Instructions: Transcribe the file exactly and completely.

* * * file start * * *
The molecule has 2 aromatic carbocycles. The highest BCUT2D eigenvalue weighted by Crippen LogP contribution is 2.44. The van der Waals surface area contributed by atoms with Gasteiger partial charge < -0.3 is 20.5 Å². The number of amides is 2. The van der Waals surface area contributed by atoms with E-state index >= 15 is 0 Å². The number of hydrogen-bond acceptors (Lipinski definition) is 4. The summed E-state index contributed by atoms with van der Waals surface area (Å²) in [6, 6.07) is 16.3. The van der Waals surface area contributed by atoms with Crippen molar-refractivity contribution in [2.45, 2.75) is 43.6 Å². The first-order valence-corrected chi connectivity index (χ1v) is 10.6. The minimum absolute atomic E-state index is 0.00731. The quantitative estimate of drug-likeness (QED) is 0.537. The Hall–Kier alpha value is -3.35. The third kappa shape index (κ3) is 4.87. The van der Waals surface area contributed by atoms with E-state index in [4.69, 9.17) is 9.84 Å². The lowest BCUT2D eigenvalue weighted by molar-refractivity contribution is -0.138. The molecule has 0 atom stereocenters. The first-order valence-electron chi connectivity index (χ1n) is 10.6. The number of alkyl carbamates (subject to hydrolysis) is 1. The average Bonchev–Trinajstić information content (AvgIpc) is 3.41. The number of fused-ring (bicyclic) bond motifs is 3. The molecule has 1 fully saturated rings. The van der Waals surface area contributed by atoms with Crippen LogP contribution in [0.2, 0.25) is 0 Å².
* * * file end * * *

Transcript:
The molecule has 2 aromatic carbocycles. The highest BCUT2D eigenvalue weighted by Crippen LogP contribution is 2.44. The van der Waals surface area contributed by atoms with Gasteiger partial charge < -0.3 is 20.5 Å². The number of amides is 2. The van der Waals surface area contributed by atoms with E-state index >= 15 is 0 Å². The number of hydrogen-bond acceptors (Lipinski definition) is 4. The summed E-state index contributed by atoms with van der Waals surface area (Å²) in [6, 6.07) is 16.3. The van der Waals surface area contributed by atoms with Crippen molar-refractivity contribution in [2.45, 2.75) is 43.6 Å². The first-order valence-corrected chi connectivity index (χ1v) is 10.6. The minimum absolute atomic E-state index is 0.00731. The quantitative estimate of drug-likeness (QED) is 0.537. The Hall–Kier alpha value is -3.35. The third kappa shape index (κ3) is 4.87. The van der Waals surface area contributed by atoms with E-state index in [4.69, 9.17) is 9.84 Å². The lowest BCUT2D eigenvalue weighted by molar-refractivity contribution is -0.138. The molecule has 0 atom stereocenters. The first-order valence-electron chi connectivity index (χ1n) is 10.6. The number of alkyl carbamates (subject to hydrolysis) is 1. The average Bonchev–Trinajstić information content (AvgIpc) is 3.41. The number of fused-ring (bicyclic) bond motifs is 3. The molecule has 1 fully saturated rings. The van der Waals surface area contributed by atoms with Crippen LogP contribution in [0.2, 0.25) is 0 Å².